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OSHA Issues Coronavirus Guidance for Oil and Gas Industry

Nearly six months after health officials confirmed community transmission of the novel coronavirus in the United States, the U.S. Occupational Safety & Health Administration (OSHA) has issued guidance to protect oil and gas workers from the potentially deadly pathogen.

Oilfield Workers Face “Moderate” Coronavirus Risk

According to the agency, these workers face a “moderate risk” from COVID-19 when engaged in tasks that require frequent close contact (within 6 feet) with coworkers, contractors, customers, or the general public. They’re more likely to be exposed to the novel coronavirus in high-traffic areas, such as control rooms, trailers, and doghouses, and while traveling within or between facilities in shared vehicles.
OSHA is advising oil and gas employers to remain alert to changing conditions, and implement infection prevention measures accordingly. The agency also recommends that these employers:

  • Defer work requiring close contact with others, if that work can be postponed.
  • Configure communal work environments so that workers are spaced at least 6 feet apart.
  • Stagger workers’ arrival, break, and departure times.
  • Ensure adequate ventilation in work areas to help minimize potential exposure.
  • Implement other appropriate engineering, administrative, and work practice controls, including use of appropriate personal protective equipment.
  • Encourage workers to wear face coverings to prevent the potential spread of the virus.

OSHA Criticized for Lax COVID-19 Policies

The energy industry has lost approximately 50,000 drilling and refining jobs since March due to coronavirus shutdowns and collapsing oil prices. Outbreaks have stricken processing plants and refineries, as well as oilfields and offshore drilling rigs.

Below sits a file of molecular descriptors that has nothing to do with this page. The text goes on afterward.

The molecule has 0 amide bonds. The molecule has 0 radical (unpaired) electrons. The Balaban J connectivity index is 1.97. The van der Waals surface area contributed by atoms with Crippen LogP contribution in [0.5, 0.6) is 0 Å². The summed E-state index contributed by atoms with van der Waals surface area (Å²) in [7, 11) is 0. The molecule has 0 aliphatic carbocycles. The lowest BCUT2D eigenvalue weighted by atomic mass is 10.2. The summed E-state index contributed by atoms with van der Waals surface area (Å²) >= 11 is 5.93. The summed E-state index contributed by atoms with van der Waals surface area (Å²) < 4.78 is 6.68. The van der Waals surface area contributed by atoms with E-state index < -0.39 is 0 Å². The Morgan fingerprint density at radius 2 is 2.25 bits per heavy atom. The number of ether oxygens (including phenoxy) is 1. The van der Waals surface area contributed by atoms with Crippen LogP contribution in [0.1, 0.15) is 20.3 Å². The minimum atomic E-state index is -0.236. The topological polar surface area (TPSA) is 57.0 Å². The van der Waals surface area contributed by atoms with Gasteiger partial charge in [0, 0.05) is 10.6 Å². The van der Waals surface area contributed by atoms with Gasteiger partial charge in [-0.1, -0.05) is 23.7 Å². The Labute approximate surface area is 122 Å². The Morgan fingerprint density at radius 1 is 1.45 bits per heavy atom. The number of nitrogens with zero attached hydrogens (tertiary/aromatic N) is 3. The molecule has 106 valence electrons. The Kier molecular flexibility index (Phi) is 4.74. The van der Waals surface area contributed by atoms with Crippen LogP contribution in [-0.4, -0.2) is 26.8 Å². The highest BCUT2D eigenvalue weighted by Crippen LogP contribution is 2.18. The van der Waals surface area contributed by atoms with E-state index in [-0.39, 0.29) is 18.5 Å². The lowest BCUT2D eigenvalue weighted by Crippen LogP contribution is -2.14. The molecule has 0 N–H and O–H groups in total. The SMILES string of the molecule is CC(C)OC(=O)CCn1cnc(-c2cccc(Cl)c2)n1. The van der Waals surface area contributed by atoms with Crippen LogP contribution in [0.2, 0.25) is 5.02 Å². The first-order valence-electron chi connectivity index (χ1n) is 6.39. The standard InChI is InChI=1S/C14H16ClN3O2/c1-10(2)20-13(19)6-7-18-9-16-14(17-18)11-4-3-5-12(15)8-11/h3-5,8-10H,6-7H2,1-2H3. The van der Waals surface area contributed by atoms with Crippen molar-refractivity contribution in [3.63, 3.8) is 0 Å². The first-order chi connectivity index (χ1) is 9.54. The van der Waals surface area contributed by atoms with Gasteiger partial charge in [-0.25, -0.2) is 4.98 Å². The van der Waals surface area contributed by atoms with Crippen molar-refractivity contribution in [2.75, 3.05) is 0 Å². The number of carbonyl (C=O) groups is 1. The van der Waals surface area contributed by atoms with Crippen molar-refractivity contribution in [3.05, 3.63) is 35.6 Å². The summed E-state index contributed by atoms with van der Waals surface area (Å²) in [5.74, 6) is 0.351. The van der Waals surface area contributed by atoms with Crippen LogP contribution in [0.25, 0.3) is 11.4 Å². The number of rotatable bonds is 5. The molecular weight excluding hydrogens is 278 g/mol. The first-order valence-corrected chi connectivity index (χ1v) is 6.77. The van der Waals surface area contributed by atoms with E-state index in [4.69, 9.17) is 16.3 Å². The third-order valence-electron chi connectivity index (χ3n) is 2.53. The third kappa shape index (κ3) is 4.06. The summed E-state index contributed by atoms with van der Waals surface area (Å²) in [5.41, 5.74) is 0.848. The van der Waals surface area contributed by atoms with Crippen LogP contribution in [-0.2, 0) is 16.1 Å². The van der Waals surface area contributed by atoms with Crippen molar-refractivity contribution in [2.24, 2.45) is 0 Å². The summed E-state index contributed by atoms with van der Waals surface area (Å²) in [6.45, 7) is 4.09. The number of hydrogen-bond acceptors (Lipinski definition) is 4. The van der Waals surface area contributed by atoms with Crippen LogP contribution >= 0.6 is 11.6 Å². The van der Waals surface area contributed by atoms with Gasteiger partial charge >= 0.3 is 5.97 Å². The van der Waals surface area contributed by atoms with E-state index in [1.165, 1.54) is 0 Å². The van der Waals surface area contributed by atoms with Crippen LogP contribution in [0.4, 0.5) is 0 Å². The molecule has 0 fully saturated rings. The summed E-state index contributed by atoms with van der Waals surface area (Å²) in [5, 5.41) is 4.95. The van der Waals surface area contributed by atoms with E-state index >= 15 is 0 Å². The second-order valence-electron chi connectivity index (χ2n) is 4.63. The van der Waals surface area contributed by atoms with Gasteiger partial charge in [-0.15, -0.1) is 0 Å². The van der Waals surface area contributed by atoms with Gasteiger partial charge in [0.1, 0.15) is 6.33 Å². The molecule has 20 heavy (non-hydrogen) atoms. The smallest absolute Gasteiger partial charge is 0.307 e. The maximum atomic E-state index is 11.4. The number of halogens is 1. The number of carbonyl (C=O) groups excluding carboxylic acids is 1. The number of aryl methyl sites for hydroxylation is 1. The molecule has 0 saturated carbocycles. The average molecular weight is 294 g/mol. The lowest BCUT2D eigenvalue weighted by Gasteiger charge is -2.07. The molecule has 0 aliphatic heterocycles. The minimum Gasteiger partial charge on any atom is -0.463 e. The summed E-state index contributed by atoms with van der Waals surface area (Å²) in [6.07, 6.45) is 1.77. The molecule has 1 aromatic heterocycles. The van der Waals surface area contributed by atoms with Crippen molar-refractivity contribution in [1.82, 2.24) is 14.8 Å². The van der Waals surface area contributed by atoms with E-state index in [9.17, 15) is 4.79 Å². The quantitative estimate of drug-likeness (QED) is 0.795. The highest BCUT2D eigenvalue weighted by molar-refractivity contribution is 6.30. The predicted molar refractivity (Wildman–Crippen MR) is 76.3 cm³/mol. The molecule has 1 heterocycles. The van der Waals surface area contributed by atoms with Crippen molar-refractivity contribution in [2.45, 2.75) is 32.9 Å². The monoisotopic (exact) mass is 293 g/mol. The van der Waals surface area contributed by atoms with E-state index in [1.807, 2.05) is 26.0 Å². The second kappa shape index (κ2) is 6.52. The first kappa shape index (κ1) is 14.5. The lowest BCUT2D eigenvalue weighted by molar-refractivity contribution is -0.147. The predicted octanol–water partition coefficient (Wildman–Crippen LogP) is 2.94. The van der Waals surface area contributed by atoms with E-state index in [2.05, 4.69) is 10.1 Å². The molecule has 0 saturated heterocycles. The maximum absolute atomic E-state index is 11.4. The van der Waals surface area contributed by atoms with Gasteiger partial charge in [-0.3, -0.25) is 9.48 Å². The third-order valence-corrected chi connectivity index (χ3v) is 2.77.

Large outbreaks have also been reported at meat processing plants, warehouses, nursing homes, and other workplaces around the country. While OSHA has received more than 6,000 complaints of unsafe working conditions during the pandemic, the agency has faced criticism for lax guidance and a lack of enforcement mechanisms.
According to The New York Times, OSHA had issued just one coronavirus-related citation as of June 21st, to a Georgia nursing home that failed to report employee hospitalizations within 24 hours.
OSHA oversight and enforcement had already fallen off dramatically in the Trump era, with the agency performing about 5,000 fewer inspections per year compared to previous presidential administrations. OSHA currently has just 860 inspectors to cover the entire nation, about 240 fewer than it had in 1975.
“Millions of workers are terrified of going into jobs every day where they are not adequately protected from the coronavirus,” David Michaels, a former OSHA head who served during the Obama administration, recently told The Washington Post. “Thousands of workers have complained to OSHA, and OSHA has told them they’re on their own.”

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